Kuku, for instance, has been on self-exile since the outset of the incumbent administration, afraid to answer for the humongous heist committed under his watch. His case reminds of Dieziani Alison-Madueke, petroleum minister under the Goodluck Jonathan presidency, who has found safe haven in the Diaspora in the past eight years, paranoid about the prospects of Nigerian-style inquisition. Alison-Madueke was Jonathan’s ultra-powerful oil minister who could well have passed for an “alternate president” on account of the influence she wielded. Investigators once announced a whopping US$9 nine million find in the home of Boroh during a search! Such has been the monumentality of thievery, serially and bold-facedly committed in the name of PAP.
It was perhaps against this background that President Muhammadu Buhari undertook a guided search for a new head of the PAP, to realign and sanitise the serially raped and battered organisation, in the months preceding the conclusion of his presidency. He narrowed his quest to Barry Tariye Ndiomu, a retired Major General of the Nigerian Army. A press release endorsed by presidential spokesman, Femi Adesina last 15th September, named Ndiomu “Interim Administrator” of the Amnesty Programme. True, other military officers have administered the organisation as detailed in preceding paragraphs. Ndiomu has been specifically headhunted both on the strength of his well-earned, eminently deserving antecedents.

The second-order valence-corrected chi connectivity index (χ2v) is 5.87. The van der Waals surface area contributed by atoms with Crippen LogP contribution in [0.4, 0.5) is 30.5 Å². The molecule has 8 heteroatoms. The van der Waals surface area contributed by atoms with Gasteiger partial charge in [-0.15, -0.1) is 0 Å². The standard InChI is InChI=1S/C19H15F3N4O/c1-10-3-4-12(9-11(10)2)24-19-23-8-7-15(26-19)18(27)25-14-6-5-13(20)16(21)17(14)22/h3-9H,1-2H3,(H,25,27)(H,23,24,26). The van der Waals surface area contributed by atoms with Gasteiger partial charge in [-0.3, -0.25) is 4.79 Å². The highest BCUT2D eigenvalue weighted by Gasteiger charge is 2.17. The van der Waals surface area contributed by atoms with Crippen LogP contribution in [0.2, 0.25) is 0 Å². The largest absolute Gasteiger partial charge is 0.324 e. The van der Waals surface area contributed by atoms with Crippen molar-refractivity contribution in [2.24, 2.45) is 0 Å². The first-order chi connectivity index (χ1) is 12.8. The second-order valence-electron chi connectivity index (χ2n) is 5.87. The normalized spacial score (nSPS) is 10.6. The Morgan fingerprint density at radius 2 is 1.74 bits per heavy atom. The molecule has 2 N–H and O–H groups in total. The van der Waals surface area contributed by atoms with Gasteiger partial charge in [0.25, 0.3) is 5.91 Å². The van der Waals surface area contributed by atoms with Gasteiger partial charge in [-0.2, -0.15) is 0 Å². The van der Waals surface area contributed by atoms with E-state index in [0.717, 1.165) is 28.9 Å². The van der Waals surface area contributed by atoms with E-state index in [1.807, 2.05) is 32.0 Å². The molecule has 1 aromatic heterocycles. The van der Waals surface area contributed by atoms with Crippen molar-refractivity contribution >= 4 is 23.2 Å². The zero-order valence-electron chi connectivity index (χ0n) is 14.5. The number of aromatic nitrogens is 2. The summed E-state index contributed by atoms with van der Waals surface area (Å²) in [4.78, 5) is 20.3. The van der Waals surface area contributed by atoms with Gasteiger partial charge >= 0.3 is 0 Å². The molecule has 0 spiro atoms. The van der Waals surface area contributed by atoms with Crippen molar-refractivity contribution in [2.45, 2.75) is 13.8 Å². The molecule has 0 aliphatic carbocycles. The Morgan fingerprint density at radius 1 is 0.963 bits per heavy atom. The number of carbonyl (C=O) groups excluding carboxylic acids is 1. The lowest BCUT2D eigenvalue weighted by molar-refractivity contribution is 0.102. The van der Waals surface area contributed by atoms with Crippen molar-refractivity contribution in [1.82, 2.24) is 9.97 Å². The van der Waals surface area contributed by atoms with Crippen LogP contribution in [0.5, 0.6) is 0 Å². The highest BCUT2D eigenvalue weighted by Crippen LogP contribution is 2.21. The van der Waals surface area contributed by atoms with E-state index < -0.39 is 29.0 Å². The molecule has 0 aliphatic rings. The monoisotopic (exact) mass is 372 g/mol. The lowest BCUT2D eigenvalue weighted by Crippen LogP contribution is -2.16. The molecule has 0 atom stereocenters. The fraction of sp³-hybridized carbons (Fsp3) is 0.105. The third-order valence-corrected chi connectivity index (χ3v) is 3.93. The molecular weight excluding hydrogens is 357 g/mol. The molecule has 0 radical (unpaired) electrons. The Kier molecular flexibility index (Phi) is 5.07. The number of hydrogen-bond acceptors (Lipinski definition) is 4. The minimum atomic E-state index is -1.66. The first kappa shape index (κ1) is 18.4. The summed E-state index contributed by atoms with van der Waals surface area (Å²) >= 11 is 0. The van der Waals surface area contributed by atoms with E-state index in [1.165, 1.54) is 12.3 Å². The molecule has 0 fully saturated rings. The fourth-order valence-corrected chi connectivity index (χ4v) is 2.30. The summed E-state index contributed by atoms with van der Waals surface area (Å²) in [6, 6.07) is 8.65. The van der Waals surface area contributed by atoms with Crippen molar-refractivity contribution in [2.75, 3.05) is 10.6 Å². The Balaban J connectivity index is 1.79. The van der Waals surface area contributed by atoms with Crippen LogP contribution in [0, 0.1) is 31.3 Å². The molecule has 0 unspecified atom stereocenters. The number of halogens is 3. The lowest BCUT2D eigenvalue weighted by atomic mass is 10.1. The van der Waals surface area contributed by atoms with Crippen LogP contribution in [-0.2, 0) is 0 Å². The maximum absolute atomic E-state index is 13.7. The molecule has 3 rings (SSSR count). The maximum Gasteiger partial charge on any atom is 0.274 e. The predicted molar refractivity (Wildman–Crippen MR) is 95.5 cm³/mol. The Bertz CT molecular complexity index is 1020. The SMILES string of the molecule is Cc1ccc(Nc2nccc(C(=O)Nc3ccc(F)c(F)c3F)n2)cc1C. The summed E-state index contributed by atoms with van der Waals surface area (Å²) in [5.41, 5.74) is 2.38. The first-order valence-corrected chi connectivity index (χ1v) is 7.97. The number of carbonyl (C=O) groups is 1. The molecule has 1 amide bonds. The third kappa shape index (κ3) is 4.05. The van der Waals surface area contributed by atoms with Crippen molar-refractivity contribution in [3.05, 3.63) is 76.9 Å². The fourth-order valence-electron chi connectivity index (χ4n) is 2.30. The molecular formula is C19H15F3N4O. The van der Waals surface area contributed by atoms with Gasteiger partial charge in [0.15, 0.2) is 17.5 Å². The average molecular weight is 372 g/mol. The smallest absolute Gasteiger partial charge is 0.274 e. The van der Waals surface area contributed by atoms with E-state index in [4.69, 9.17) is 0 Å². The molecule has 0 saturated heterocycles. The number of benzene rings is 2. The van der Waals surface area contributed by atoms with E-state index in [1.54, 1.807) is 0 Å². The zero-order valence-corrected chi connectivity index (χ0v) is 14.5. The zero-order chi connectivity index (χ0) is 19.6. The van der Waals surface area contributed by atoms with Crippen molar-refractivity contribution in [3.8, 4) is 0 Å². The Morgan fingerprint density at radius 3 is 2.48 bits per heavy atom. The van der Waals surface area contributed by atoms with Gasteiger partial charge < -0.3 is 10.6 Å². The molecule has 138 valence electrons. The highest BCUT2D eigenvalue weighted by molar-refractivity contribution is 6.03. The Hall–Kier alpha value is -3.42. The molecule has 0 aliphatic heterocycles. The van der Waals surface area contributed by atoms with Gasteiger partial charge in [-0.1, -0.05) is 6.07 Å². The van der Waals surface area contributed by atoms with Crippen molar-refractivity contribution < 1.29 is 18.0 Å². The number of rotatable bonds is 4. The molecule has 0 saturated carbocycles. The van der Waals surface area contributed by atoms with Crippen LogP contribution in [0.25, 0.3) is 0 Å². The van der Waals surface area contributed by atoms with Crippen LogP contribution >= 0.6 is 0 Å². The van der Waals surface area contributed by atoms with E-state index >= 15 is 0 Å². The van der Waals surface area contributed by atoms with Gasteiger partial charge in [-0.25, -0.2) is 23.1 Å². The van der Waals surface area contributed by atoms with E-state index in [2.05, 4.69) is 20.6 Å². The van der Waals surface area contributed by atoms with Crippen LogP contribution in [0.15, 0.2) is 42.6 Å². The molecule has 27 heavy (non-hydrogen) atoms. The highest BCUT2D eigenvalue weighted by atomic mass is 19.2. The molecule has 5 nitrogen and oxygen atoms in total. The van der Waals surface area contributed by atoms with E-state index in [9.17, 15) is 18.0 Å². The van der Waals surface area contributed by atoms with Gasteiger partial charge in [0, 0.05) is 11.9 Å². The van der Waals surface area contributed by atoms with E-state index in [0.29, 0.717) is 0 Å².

Ndiomu is the offspring of Charles Bebeye Ndiomu, who was also a distinguished Major General in his own generation. The older Ndiomu, who graduated from the University of Ibadan in 1963, was commissioned Lieutenant in the Nigerian Army in 1964. He was at various times in his most eventful career: Commandant, Nigerian Military School, Zaria; Director, Army Education Corps, Lagos; and Director-General, National Institute for Policy and Strategic Studies (NIPSS), Kuru, Jos. It is a measure of how highly the older Ndiomu was held in his time that he chaired a high profile military tribunal in 1985. The “military court” tried and sentenced former member of the Armed Forces Ruling Council, Mamman Jiya Vatsa and his accomplices to death for complicity in a coup plot against the administration of Ibrahim Babangida.
My singular, fleeting and faintest encounter with the younger Ndiomu was in May 2022. I was invited to the first year anniversary memorial of the former Chief of Army Staff, Lt. General Attahiru Ibrahim, who died in a plane crash. I have special admiration for Attahiru who brought spark and sparkle into his schedule for the brief period of his superintendence. I never met him though. Nobel Laureate Wole Soyinka was also on the bill for the event. As a literary student, it is always a blessing to listen to, read and learn from prodigies and masters of the the Word. Ndiomu and I were introduced to each other and we shook hands at the pre-event cocktail of the Attahiru programme in Sheraton Hotel, Abuja, which has been rechristened “Abuja Continental Hotel”. We melted into the anonymity of our various seats in the events’ hall as the programme proper kicked off.